- Associated Press - Sunday, June 8, 2014

PLANO, Texas (AP) - She had no clue what abuse meant when she came to the U.S. two years ago, suddenly a target of her new husband’s angry alcoholism.

A South Asian Muslim in her early 40s with dark skin and piercing olive eyes, she’s still shaken by the experience, recalling the horror into which she’d unwittingly stepped.

“All I knew was that .” She paused, eyes wet with tears in a quiet meeting room in Plano. “I was getting hit and getting blamed for everything.”

Eventually she would find solace in Peaceful Oasis, a shelter for Muslim women fleeing domestic violence. Though the North Texas shelter accepts clients of all faiths, it’s focused on the needs of Muslim women who want to feel comfortable following Islamic customs.

“We try to be as helpful and supportive as we can,” said Hind Jarrah, executive director of the Plano-based Texas Muslim Women’s Foundation, which opened Peaceful Oasis in late 2012. “Our aim is for them to stand on their own.”

When foundation leaders asked women in the community what issues needed attention, domestic violence loomed large. More than that, women wanted a shelter with a culturally specific approach.

“When they went to mainstream shelters,” Jarrah said, “some said it was as if their identity had been stolen. They preferred to go back to their abusive husbands.”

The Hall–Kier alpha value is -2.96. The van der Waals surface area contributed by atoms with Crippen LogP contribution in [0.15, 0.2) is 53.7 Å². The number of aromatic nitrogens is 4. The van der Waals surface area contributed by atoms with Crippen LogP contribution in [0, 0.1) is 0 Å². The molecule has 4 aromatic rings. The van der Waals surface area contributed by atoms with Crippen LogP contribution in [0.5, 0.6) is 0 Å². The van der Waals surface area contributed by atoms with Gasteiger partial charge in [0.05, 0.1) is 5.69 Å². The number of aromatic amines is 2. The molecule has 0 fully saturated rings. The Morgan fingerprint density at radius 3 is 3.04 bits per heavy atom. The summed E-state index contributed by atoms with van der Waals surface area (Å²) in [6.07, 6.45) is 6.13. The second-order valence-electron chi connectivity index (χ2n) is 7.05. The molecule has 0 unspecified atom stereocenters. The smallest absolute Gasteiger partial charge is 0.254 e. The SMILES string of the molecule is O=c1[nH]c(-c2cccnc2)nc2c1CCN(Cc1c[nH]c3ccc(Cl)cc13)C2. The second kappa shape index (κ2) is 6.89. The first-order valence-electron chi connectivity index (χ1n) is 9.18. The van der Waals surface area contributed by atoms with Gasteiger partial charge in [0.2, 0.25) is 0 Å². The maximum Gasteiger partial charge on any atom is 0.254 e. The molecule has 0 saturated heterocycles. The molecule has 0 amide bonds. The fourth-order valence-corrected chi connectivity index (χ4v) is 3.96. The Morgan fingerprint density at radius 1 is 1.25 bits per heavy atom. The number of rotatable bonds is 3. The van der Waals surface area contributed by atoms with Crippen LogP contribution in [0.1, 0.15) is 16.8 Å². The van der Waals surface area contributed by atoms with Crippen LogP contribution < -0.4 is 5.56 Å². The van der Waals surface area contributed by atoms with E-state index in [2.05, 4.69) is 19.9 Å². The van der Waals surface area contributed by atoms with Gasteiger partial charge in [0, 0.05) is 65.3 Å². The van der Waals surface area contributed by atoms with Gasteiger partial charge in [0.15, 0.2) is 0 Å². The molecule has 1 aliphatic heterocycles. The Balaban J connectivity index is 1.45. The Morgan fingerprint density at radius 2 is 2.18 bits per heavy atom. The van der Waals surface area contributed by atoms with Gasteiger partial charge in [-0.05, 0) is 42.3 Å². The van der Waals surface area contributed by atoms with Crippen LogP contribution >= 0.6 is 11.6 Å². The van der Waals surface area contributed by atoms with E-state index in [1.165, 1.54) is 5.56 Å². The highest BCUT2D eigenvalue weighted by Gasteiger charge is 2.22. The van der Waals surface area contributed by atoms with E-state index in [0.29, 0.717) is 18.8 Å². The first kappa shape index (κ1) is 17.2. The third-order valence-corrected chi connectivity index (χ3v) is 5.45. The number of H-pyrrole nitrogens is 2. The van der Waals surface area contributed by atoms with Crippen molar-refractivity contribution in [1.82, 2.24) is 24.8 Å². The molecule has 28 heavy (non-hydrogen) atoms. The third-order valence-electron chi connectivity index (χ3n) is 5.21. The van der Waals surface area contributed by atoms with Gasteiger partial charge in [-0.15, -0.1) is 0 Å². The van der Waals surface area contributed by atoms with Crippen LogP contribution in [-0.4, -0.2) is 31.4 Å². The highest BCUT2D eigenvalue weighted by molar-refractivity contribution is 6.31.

Traditional shelters, they said, posed language barriers and were ill-equipped to meet needs such as a diet free of the pork products that Islam forbids, or a space in which to pray the five times per day that Islam calls for.

“They worried about whether it would be allowed, how it would appear,” Jarrah told The Dallas Morning News (http://bit.ly/1kyPPxz). “Would it be accepted?”

That’s how Peaceful Oasis came to be. About 80 percent of the shelter’s clients are Muslim, many of them Asian or Middle Eastern immigrants. Others come from North Texas or even other U.S. states.

For many, response to abusive situations derives from a mix of ingrained culture and religious beliefs - a pattern of behavior trickling through generations until the cycle is broken.

Those who come to Peaceful Oasis, like the Southeast Asian woman in that meeting room in Plano, are taking a step toward breaking that cycle.

The woman did not want her name, exact age or native country divulged for fear of retribution within a community that still places a stigma upon speaking publicly about such things. Only her parents back home knew anything, and when they began calling more often to check on her, her husband only resented her more. He shut her off from everyone.

“He said he was trying to save our marriage,” she said. “I was completely isolated.”

It wasn’t until the night he assaulted her in public that others found cause to intervene. Police were called.

Story Continues →